Energy from motion

This energy harvester can generate several milliwatts of energy. That’s not much: you need at least a thousand times more than that to charge a smartphone. But it’s enough to enable a sensor to operate. And they’re becoming increasingly prevalent (see also the box ‘The Internet of Things’). It’s not the first attempt to create a device that harvests energy from motion. Previous energy harvesters turned out to have little use in practice, however. ‘They do well in a laboratory setting, where the vibrations have a constant frequency,’ says Tolou. ‘But in the real world vibrations are never constant.’

Take railways, one of the places where energy harvesters are being tested. Sensors there continuously measure whether everything is running smoothly. Are the tracks okay, the points, the train wheels and other parts? An energy harvester can provide these sensors with electricity by making smart use of the vibrations produced by trains. But they’re never the same. ‘Some trains go slowly,’ Tolou says, ‘and others go fast. The circumstances on railway tracks are always different. The number of passengers changes, as does the temperature. As a result, the vibrations are always different.’ Existing energy harvesters, which only resonate in a fixed frequency, are unable to deal with that. Tolou’s harvester reacts to all kinds of vibrations and has to be able to handle them all well.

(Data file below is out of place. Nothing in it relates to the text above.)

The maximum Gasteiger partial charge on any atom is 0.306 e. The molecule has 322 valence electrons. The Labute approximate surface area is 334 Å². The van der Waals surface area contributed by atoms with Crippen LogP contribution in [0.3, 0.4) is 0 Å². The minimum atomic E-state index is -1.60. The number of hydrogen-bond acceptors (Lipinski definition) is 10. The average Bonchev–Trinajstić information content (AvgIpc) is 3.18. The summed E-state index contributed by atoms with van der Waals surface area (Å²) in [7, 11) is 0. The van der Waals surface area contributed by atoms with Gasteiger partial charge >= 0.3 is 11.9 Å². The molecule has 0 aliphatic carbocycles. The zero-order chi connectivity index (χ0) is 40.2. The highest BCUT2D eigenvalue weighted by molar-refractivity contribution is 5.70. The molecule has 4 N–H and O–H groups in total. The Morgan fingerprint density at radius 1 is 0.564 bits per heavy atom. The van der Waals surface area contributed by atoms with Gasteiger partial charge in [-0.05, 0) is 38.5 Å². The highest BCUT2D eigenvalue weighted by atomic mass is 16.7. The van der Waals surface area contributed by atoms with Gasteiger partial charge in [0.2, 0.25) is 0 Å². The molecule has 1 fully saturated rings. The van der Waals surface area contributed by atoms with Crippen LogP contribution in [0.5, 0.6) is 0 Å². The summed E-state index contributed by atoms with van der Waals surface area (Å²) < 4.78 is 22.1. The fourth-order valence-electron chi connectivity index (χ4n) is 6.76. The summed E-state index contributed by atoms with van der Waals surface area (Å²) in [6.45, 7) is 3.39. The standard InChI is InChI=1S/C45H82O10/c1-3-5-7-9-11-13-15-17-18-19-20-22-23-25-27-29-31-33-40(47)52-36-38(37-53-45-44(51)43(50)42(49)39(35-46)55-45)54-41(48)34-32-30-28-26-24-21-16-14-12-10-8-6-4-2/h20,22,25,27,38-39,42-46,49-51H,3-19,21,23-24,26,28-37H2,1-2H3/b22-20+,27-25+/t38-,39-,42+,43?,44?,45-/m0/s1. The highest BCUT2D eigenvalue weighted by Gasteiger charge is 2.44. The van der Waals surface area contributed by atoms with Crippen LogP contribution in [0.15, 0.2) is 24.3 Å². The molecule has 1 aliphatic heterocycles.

Medical applications

In his research at the university, Tolou focuses on medical applications, such as the pacemaker. In that case, the energy harvester can’t be too large: at most it will be the size of a two-cent coin. And instead of a magnet that slides back and forth it will be equipped with piezoelectric crystals. That material generates energy when something presses against it. But the micro-harvester hasn’t been made yet. Developing that kind of device for medical purposes will still require a great deal of research and testing. ‘It will take at least ten years before we have a battery-free pacemaker,’ Tolou estimates. But after that many other applications will follow rapidly. In the medical world, but also beyond it. ‘By that time, sensors will most likely have become so much more energy efficient that the micro-harvester can be used in all kinds of areas.’